The European Rail Traffic Management System


The ERTMS is one of those technical things rail nerds and industry insiders hear about every few years, but it never seems to go anywhere. It’s been off the rails. It hasn’t got traction. It’s been station-ary. Engines.

Integrating Europe’s railways into one cohesive, interoperable network with common signalling, communication, electrical, and management systems sounds great; even inevitable. Europe has integrated in other areas, so it stands to reason transport would also benefit, both for passengers and freight.

ERTMS was a bold proposal. It encompasses everything from standardised driver accreditation, to measurements and security systems. It even assets such commonality will reduce fleet prices thanks to economies of scale, and improve export possibilities.

The stakes also suddenly seem much higher. Effective intercity transit will be key to combatting climate change and oil dependency, including purchases from shitty regimes. As part of Ukraine’s European Union accession, I’d love to see their rail systems further integrated into this system. It will greatly assist with their post-invasion recovery. 🇺🇦

But there’s a lot to do. The impetus for this post came from an article Kevin Smith write for the International Railway Journal on the 25th of April, in which he discuses the current status of the rollout, and how much is left to do:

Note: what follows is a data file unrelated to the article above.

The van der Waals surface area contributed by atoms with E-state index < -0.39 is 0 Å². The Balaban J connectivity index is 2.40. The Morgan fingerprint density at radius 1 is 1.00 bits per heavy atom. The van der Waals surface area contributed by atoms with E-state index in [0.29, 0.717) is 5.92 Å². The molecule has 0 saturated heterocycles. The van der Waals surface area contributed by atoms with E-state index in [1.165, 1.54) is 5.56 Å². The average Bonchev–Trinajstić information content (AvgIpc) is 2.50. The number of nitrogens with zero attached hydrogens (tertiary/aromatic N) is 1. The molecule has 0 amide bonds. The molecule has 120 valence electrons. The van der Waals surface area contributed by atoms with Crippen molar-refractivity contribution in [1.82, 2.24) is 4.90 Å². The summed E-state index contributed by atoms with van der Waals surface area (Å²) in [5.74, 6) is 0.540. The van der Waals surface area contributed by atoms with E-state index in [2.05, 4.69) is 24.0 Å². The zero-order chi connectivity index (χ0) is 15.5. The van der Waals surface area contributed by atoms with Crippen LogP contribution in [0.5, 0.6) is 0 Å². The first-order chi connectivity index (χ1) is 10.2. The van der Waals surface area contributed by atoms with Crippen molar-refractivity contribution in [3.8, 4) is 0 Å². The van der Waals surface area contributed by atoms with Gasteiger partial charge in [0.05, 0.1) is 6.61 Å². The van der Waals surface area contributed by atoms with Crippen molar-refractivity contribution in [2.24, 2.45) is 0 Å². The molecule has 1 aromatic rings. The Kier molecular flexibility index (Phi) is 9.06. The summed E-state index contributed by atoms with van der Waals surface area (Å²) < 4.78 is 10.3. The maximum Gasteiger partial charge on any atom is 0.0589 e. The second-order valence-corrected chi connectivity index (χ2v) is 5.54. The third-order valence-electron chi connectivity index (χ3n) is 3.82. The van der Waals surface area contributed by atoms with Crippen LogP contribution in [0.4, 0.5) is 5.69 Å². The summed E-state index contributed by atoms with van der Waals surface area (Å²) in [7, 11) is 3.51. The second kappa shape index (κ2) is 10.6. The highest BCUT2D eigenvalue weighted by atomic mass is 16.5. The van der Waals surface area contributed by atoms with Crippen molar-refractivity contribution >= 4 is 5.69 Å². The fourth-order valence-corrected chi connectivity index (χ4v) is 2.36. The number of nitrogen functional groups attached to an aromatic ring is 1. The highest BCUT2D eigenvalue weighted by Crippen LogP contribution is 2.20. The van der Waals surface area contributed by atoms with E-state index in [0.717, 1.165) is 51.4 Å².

This mirrors the experience in Denmark, which followed Switzerland and Luxembourg in committing to a full rollout of ERTMS and to replace analogue relays with digital interlockings. Belgium, Norway and Luxembourg soon followed, and they have been joined more recently by the Netherlands, Italy, the Czech Republic and Sweden. Even Germany now expects to complete its rollout by 2040.

He quoted Matthias Ruete, Europe’s ERTMS coordinator:

Overall, we are pretty confident for the whole TEN-T network. There is only around 20,000km missing, which is why I think we were quite influential in convincing people that 2040 was the deadline to go for.

French rail systems have traditionally worried about adopting new systems owing to the price, though Kevin notes the EU has allocated funds to hasten its adoption.

The other question I have from a technical perspective is how such systems work. I see the word “digital” in places, and my head immediately drifts towards thinking what could go wrong, what could be compromised, and what standards are involved. There’s a lot riding on this being done right.

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Ruben Schade is a technical writer and infrastructure architect in Sydney, Australia who refers to himself in the third person. Hi!

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